History Offers Tips for Getting a Handle on Public Debt

SUMMARY

Countries battling high public debt must combine policies that support economic growth with lasting changes in government spending and taxation, a chapter in the IMF’s World Economic Outlook concludes, amid widespread debate about the best way for governments to reduce public debt.

 
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  • History offers useful lessons for countries struggling with high public debt today
  • Debt reduction needs combination of fiscal consolidation, growth-supporting policies
  • Public finances require lasting, not temporary, reforms, says new IMF study
  • A chapter in the IMF’s World Economic Outlook notes that public debt has surpassed 100 percent of GDP in Japan, the United States, and several European countries in recent years (see chart below). This is especially worrying because of the low growth, persistent budget deficits, and looming liabilities due to aging populations in these countries. A result, particularly in Europe, has been ratings downgrades and higher borrowing costs.

    The main IMF forecast for the global economy will be released on October 9 in Tokyo.

    There is widespread debate about the best way to reduce public debt. Some advocate strict budgets or fiscal austerity; others, reinvigorating growth through spending, or fiscal stimulus; and still others cite the successful post–World War II U.S. strategy of “financial repression”—governments channeling funds to themselves.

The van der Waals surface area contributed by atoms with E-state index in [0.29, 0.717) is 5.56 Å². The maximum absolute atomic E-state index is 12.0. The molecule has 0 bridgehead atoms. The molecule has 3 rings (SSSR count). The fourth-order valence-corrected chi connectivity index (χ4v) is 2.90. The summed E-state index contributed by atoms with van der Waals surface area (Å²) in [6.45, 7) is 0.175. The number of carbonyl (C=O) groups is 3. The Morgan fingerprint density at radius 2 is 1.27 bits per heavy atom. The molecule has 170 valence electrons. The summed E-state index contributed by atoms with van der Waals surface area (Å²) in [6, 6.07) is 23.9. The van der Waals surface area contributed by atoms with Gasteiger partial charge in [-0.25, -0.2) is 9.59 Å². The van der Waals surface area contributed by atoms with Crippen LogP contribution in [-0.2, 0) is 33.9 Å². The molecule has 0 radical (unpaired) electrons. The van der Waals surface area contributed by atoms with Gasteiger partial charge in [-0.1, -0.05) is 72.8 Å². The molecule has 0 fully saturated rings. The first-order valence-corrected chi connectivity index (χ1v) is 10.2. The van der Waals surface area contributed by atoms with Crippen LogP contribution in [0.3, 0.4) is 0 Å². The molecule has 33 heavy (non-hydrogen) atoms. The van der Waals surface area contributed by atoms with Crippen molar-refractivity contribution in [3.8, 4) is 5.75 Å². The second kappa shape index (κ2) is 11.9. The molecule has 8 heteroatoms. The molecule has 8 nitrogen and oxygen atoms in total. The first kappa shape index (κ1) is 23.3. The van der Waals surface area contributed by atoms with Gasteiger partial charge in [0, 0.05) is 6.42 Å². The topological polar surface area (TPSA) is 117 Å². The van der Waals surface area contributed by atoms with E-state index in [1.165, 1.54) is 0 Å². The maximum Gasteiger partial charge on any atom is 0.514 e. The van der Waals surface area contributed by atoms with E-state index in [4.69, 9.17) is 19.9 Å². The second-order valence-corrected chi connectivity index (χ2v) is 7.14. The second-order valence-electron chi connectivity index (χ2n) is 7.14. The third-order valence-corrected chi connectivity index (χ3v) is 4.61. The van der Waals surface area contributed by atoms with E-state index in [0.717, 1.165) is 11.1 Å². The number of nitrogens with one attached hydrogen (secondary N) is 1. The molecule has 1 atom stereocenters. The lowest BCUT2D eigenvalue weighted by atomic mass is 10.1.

Debt since 1875

    The study uses an IMF database dating back to 1875 that identifies 26 episodes of debt exceeding 100 percent in the past. The research looks at the policy responses and outcomes in each case, and draws lessons for countries battling high public debt today.

    “Indeed, some of the most instructive episodes were those in which public debt increased,” say the study’s authors.

    The report offers three lessons for today, after close examination of six case studies of advanced economies in which public debt exceeded the threshold of 100 percent of GDP, spanning a century of experience. The cases—the United Kingdom (1918), the United States (1946), Belgium (1983), Canada (1995), Italy (1992), and Japan (1997)—cover the two postwar eras and the most recent era of peacetime debt buildup.

    Growth-supporting policy complements fiscal consolidation

    Lesson 1: Fiscal consolidation must be complemented by policy measures that support growth.

    In Japan, weak growth prevented fiscal consolidation. Debt continued to climb until the authorities addressed weaknesses in the banking system and corporate sector that limited the efficacy of monetary policy.

    And in Belgium, Canada, and Italy, debt did not fall until monetary conditions were supportive. These countries all implemented large fiscal adjustments. But it was only after real interest rates fell that all...

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